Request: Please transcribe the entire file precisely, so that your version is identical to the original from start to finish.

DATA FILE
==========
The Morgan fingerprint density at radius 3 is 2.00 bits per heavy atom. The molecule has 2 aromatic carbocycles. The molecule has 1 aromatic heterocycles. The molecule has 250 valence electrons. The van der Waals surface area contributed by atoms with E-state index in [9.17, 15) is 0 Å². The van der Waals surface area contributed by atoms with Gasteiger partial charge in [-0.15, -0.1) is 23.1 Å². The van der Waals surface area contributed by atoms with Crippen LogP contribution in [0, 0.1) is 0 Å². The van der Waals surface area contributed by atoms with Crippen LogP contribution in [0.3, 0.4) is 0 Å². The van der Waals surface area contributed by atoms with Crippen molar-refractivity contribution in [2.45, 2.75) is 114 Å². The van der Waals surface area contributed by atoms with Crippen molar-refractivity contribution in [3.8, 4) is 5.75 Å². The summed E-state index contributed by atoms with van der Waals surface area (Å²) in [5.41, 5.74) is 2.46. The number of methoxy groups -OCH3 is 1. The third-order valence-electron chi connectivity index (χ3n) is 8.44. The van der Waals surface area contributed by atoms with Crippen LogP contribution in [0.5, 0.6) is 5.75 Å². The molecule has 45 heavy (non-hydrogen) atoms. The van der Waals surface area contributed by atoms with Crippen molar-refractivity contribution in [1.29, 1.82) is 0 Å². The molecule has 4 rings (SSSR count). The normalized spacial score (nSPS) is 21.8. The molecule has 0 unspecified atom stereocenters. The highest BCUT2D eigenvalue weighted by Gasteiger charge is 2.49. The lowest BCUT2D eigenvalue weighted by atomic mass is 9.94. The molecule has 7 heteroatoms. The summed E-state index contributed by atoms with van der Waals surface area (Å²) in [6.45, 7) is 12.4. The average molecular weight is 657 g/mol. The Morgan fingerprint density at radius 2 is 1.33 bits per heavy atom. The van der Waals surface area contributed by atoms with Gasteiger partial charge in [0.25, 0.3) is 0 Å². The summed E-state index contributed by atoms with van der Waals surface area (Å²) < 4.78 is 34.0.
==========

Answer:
The Morgan fingerprint density at radius 3 is 2.00 bits per heavy atom. The molecule has 2 aromatic carbocycles. The molecule has 1 aromatic heterocycles. The molecule has 250 valence electrons. The van der Waals surface area contributed by atoms with E-state index in [9.17, 15) is 0 Å². The van der Waals surface area contributed by atoms with Gasteiger partial charge in [-0.15, -0.1) is 23.1 Å². The van der Waals surface area contributed by atoms with Crippen LogP contribution in [0, 0.1) is 0 Å². The van der Waals surface area contributed by atoms with Crippen LogP contribution in [0.3, 0.4) is 0 Å². The van der Waals surface area contributed by atoms with Crippen molar-refractivity contribution in [2.45, 2.75) is 114 Å². The van der Waals surface area contributed by atoms with Crippen molar-refractivity contribution in [3.8, 4) is 5.75 Å². The summed E-state index contributed by atoms with van der Waals surface area (Å²) in [5.41, 5.74) is 2.46. The number of methoxy groups -OCH3 is 1. The third-order valence-electron chi connectivity index (χ3n) is 8.44. The van der Waals surface area contributed by atoms with Crippen LogP contribution in [0.5, 0.6) is 5.75 Å². The molecule has 45 heavy (non-hydrogen) atoms. The van der Waals surface area contributed by atoms with Crippen molar-refractivity contribution in [1.29, 1.82) is 0 Å². The molecule has 4 rings (SSSR count). The normalized spacial score (nSPS) is 21.8. The molecule has 0 unspecified atom stereocenters. The highest BCUT2D eigenvalue weighted by Gasteiger charge is 2.49. The lowest BCUT2D eigenvalue weighted by atomic mass is 9.94. The molecule has 7 heteroatoms. The summed E-state index contributed by atoms with van der Waals surface area (Å²) in [6.45, 7) is 12.4. The average molecular weight is 657 g/mol. The Morgan fingerprint density at radius 2 is 1.33 bits per heavy atom. The van der Waals surface area contributed by atoms with Gasteiger partial charge in [0.25, 0.3) is 0 Å². The summed E-state index contributed by atoms with van der Waals surface area (Å²) < 4.78 is 34.0.